Tank Destroyers are important specialized units. They provide more damaging anti-tank firepower than standard tanks, without an extremely high price tag. Economy-savvy players often rely on supporting their forces with tank destroyers rather than invest in larger, more expensive combat tanks.
Despite the added anti-tank strength a tank destroyer can add to your force, it also comes with a glaring weakness -- its susceptibility to infantry and inability to target structures. Lacking high-explosive ammunition and defensive machineguns, tank destroyers can be easily destroyed by advancing infantry.
There are two primary types of tank destroyers in Spring: 1944 -- turreted, as used by the US and Britain, and turretless, as used by Germany and the Soviet Union.
Turreted Tank Destroyers
Turreted Tank Destroyers, such as the M10 Wolverine and its British cousin the Achilles are turreted -- their anti-tank guns are mounted in rotating turrets with 360-degree coverage. This allows tank destroyers a level of tactical maneuverability, as they can engage targets in any direction.
However, both of these vehicles are relatively lightly-armoured -- US tank destroyer doctrine generally favoured lightly-armoured, fast-moving vehicles that could outmaneuver heavy German tanks and attack from the flanks or rear (and the Achilles is based on an American tank destroyer design and so shares this feature). This leaves these tank destroyers vulnerable to nearly everything, from enemy infantry to light vehicles and especially tanks.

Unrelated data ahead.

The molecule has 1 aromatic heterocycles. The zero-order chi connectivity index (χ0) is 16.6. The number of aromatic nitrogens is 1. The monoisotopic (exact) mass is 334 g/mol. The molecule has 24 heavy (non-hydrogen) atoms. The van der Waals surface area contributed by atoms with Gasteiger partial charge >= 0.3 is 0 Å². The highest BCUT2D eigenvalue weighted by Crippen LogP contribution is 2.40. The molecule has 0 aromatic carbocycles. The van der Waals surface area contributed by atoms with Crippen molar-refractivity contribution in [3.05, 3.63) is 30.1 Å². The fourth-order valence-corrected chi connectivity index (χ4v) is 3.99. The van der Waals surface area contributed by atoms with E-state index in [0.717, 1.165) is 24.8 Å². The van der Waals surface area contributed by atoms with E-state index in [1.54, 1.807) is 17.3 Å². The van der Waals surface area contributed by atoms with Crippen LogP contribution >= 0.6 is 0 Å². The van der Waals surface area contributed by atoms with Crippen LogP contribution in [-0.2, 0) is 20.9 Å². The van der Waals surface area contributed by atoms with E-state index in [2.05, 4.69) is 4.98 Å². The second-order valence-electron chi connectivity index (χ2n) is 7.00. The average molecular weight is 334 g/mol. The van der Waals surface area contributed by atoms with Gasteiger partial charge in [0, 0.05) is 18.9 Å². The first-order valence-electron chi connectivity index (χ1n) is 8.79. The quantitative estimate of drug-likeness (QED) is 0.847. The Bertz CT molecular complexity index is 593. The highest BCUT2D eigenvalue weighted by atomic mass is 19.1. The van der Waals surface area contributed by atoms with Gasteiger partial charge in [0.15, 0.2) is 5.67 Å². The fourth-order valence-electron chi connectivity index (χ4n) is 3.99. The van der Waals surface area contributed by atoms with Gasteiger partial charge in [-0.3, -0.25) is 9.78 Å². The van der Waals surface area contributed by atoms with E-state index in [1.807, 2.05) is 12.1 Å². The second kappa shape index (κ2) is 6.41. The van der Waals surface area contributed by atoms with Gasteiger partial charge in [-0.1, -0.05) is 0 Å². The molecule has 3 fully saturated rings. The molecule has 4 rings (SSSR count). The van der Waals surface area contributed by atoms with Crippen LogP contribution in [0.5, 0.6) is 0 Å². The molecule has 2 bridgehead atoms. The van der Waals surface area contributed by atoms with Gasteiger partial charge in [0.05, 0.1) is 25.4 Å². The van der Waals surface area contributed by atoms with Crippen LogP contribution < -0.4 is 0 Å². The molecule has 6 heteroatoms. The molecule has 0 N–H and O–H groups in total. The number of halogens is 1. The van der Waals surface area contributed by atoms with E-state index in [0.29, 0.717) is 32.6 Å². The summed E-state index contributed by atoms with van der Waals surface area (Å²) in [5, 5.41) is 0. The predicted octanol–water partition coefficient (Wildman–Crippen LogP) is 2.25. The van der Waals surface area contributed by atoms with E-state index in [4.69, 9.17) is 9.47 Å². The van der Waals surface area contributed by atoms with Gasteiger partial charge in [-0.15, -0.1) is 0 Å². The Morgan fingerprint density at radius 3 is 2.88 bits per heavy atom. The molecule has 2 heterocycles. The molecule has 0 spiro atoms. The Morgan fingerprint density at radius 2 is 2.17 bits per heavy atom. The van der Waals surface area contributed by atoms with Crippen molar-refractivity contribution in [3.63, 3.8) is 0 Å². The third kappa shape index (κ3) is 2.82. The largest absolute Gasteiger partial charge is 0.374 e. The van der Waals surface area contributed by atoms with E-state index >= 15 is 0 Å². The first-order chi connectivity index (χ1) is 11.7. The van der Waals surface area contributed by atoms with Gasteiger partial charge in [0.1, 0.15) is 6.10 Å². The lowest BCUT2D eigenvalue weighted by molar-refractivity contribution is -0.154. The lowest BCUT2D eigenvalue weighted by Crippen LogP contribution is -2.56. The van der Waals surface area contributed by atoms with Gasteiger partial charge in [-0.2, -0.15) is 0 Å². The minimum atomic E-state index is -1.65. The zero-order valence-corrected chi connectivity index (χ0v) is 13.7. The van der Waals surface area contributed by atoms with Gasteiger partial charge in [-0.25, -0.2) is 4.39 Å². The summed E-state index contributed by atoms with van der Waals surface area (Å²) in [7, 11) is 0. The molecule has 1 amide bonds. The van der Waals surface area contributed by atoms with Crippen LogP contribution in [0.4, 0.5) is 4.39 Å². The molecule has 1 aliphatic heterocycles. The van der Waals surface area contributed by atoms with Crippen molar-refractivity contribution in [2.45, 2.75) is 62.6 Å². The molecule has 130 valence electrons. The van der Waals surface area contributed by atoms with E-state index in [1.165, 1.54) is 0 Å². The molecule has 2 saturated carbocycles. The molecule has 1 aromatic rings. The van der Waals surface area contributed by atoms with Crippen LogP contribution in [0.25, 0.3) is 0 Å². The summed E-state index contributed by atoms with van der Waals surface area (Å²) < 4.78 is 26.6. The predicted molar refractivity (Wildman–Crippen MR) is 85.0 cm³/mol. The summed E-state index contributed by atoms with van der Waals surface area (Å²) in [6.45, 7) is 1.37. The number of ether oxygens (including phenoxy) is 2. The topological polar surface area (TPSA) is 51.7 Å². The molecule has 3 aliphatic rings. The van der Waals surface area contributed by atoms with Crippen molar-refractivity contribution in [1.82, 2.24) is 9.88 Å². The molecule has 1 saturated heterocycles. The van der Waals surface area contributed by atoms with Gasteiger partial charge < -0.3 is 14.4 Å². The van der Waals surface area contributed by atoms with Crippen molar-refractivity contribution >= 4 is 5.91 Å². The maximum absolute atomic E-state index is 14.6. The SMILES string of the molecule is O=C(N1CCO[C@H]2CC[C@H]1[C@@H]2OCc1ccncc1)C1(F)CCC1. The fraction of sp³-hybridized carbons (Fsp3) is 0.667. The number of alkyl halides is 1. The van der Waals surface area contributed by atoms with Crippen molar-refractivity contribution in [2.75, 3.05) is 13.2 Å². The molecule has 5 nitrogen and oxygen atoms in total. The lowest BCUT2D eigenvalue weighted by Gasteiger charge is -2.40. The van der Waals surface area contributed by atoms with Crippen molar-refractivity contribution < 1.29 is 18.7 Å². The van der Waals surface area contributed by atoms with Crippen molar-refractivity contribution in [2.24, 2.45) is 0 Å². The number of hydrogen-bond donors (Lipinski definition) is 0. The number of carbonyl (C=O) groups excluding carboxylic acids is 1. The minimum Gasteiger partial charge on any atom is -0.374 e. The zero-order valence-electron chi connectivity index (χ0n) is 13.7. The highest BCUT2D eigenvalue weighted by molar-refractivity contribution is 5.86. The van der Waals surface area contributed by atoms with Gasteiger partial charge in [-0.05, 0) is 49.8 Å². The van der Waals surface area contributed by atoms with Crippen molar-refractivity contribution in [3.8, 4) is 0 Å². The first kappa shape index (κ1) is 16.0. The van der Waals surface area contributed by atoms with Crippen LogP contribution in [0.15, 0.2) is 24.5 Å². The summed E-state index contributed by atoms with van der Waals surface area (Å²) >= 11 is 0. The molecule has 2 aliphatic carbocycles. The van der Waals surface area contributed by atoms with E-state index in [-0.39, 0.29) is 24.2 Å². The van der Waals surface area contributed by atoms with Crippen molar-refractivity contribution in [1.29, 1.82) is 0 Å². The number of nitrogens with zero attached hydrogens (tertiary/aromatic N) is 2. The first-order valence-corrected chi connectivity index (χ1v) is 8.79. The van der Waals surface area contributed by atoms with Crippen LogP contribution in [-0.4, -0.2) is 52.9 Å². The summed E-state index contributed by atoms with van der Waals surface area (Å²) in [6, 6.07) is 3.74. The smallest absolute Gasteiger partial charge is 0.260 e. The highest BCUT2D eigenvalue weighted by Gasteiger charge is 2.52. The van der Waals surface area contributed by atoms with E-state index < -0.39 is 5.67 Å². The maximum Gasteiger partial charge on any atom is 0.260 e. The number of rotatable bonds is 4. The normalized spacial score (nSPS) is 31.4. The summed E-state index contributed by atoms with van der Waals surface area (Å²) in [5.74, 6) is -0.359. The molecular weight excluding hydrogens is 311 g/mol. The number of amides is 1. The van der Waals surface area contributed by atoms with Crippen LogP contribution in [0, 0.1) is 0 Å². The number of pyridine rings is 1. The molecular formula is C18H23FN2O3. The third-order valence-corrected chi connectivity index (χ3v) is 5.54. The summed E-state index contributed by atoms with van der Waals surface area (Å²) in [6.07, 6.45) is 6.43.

Turretless Tank Destroyers
In both cases, the idea was to provide a more offensively-powerful vehicle with equal or greater protection than other vehicles of its size. To do this, all of these designs removed the need for turrets by having the main gun placed directly on the hull. This allowed the designers to increase armour thickness and armament size while keeping the vehicles relatively light-weight, as well as greatly reduced their manufacturing costs.
The primary disadvantage, of course, was the lack of turret. This greatly reduced their tactical maneuverability, as using their main gun required turning the entire vehicle to face their targets. This makes offensive moves quite difficult and makes flank attacks next to impossible. Like turreted tank destroyers, they also lack high explosive ammunition or machineguns to protect themselves against infantry.